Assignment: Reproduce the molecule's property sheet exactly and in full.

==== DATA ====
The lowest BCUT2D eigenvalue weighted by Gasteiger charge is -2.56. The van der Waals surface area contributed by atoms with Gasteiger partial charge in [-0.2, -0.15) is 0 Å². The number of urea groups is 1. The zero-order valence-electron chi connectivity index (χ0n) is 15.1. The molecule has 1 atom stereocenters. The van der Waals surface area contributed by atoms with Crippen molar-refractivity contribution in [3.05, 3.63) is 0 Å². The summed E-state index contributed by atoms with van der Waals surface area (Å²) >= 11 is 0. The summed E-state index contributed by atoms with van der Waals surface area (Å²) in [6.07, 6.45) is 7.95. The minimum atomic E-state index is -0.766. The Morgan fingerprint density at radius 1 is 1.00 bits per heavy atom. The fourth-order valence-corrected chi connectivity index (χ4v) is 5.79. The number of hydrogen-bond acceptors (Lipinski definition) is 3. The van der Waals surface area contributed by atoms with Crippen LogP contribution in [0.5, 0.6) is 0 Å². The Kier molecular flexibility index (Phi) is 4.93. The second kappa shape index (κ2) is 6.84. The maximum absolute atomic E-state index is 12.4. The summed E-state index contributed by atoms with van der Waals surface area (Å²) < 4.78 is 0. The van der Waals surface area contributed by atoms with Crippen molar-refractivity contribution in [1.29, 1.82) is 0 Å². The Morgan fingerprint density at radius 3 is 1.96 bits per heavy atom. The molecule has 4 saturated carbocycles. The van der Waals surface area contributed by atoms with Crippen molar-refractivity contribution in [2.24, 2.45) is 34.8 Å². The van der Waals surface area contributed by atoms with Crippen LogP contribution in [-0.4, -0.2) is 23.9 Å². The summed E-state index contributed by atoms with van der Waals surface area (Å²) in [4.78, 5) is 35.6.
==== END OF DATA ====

The lowest BCUT2D eigenvalue weighted by Gasteiger charge is -2.56. The van der Waals surface area contributed by atoms with Gasteiger partial charge in [-0.2, -0.15) is 0 Å². The number of urea groups is 1. The zero-order valence-electron chi connectivity index (χ0n) is 15.1. The molecule has 1 atom stereocenters. The van der Waals surface area contributed by atoms with Crippen molar-refractivity contribution in [3.05, 3.63) is 0 Å². The summed E-state index contributed by atoms with van der Waals surface area (Å²) >= 11 is 0. The summed E-state index contributed by atoms with van der Waals surface area (Å²) in [6.07, 6.45) is 7.95. The minimum atomic E-state index is -0.766. The Morgan fingerprint density at radius 1 is 1.00 bits per heavy atom. The fourth-order valence-corrected chi connectivity index (χ4v) is 5.79. The number of hydrogen-bond acceptors (Lipinski definition) is 3. The van der Waals surface area contributed by atoms with Crippen LogP contribution in [0.5, 0.6) is 0 Å². The Kier molecular flexibility index (Phi) is 4.93. The second kappa shape index (κ2) is 6.84. The maximum absolute atomic E-state index is 12.4. The summed E-state index contributed by atoms with van der Waals surface area (Å²) < 4.78 is 0. The van der Waals surface area contributed by atoms with Crippen molar-refractivity contribution in [1.29, 1.82) is 0 Å². The Morgan fingerprint density at radius 3 is 1.96 bits per heavy atom. The molecule has 4 saturated carbocycles. The van der Waals surface area contributed by atoms with Crippen molar-refractivity contribution in [2.24, 2.45) is 34.8 Å². The van der Waals surface area contributed by atoms with Crippen LogP contribution in [-0.4, -0.2) is 23.9 Å². The summed E-state index contributed by atoms with van der Waals surface area (Å²) in [4.78, 5) is 35.6.